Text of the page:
Play behavior in the domestic dogsmiling dog


What is play?

One of the more controversial areas of behavioral science is the definition of play. Since the behavior seems so imbibed with emotions, it is very tricky to discuss play without toeing the line of anthropomorphism.

Play behavior in the domestic dog is very familiar to anyone who has interacted with a dog or seen several friendly canines having a "playdate." In this website, I attempt to tackle a basic, scientific overview of the nature of dog play.

To appreciate the difficulty scientists have had in discussing play behavior, take a look at these two fairly complicated definitions of play:

-Beach, 1945 [4]
"Play behavior must:
1. carries with it an emotional element of pleasure, therefore it is construed to be a form of affect;
2. is regarded usually as characteristic of the immature animal rather than the adult. It occurs earlier in the lifespan thus providing a foundation from which to grow and evelop adult-like behavior;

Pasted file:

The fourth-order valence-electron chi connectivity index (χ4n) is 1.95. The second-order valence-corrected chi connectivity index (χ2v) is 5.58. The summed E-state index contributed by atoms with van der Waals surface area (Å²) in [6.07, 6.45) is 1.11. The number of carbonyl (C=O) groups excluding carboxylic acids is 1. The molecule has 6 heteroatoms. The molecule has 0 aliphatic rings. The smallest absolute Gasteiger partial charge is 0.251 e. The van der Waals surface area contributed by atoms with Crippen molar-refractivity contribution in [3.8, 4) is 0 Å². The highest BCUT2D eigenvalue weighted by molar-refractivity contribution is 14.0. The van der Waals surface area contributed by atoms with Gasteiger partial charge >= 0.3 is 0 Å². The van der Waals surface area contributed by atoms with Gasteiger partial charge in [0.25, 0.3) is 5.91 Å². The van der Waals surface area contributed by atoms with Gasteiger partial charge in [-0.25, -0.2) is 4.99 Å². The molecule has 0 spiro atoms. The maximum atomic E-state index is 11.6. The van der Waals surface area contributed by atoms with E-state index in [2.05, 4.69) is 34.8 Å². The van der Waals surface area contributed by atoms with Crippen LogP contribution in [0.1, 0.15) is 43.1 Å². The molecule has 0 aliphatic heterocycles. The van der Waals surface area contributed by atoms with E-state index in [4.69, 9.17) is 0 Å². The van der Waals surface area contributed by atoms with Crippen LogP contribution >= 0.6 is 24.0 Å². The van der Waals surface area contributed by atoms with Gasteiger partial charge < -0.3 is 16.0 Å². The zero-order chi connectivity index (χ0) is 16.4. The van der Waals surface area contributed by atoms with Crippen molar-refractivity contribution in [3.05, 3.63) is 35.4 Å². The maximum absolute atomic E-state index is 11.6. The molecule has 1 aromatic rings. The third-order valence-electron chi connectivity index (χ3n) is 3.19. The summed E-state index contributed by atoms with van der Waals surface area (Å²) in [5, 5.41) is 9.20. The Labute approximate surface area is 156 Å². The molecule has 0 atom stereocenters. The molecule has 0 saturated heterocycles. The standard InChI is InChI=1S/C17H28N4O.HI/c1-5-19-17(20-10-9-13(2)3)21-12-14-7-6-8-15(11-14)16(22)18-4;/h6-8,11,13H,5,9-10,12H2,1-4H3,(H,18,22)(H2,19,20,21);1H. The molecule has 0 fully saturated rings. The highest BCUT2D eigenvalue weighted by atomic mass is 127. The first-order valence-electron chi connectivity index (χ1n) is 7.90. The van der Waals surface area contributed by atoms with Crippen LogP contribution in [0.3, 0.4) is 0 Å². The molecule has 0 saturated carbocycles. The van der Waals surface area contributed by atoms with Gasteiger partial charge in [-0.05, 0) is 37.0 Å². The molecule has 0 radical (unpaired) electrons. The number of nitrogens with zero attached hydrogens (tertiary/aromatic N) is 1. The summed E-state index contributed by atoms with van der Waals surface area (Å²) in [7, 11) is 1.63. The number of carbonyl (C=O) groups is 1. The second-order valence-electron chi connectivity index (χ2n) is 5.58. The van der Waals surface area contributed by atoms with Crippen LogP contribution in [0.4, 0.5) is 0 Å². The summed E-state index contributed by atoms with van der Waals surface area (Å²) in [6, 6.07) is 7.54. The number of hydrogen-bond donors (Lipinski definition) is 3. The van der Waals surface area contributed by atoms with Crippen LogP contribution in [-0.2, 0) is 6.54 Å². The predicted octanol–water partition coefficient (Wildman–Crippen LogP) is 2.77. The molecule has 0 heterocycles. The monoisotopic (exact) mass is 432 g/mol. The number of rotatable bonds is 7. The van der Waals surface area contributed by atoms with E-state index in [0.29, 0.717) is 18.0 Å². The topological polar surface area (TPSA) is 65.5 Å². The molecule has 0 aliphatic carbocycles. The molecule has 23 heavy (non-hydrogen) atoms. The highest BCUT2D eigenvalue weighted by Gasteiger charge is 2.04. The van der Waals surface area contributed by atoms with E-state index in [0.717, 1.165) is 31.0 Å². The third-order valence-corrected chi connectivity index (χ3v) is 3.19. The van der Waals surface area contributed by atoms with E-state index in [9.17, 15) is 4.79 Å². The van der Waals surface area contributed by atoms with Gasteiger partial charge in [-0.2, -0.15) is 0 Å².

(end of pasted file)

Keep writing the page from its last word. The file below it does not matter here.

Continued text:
3. is customarily regarded as nonutilitarian, having no relatively immediate biological influence affecting contunued existence of individual species. It is nonproductive and not related to needs of survival;
4. the outward form is relatively species specific. Each creature plays out of its own repertroir. Puppy play does not have a human version;
5. the amount, duration, and diversity of play in a given species is related to its phylogenetic position. Apparently the higher in the evolutionary scale, the greater the diversity of behaviors which are playful and the greater the range of involvement in play."

another, "simpler" definition:
-Piaget, 1962 [4]
separating non-play from play,
"1. play as an end in itself;
2. it is spontaneous;
3. it is pleasure;
4. it is relatively lacking in oranization;
5. it is marked by freedom from conflicts;
6. it is overmotivated."

What does domestic dog play behavior look like? Here's a primer on its structure.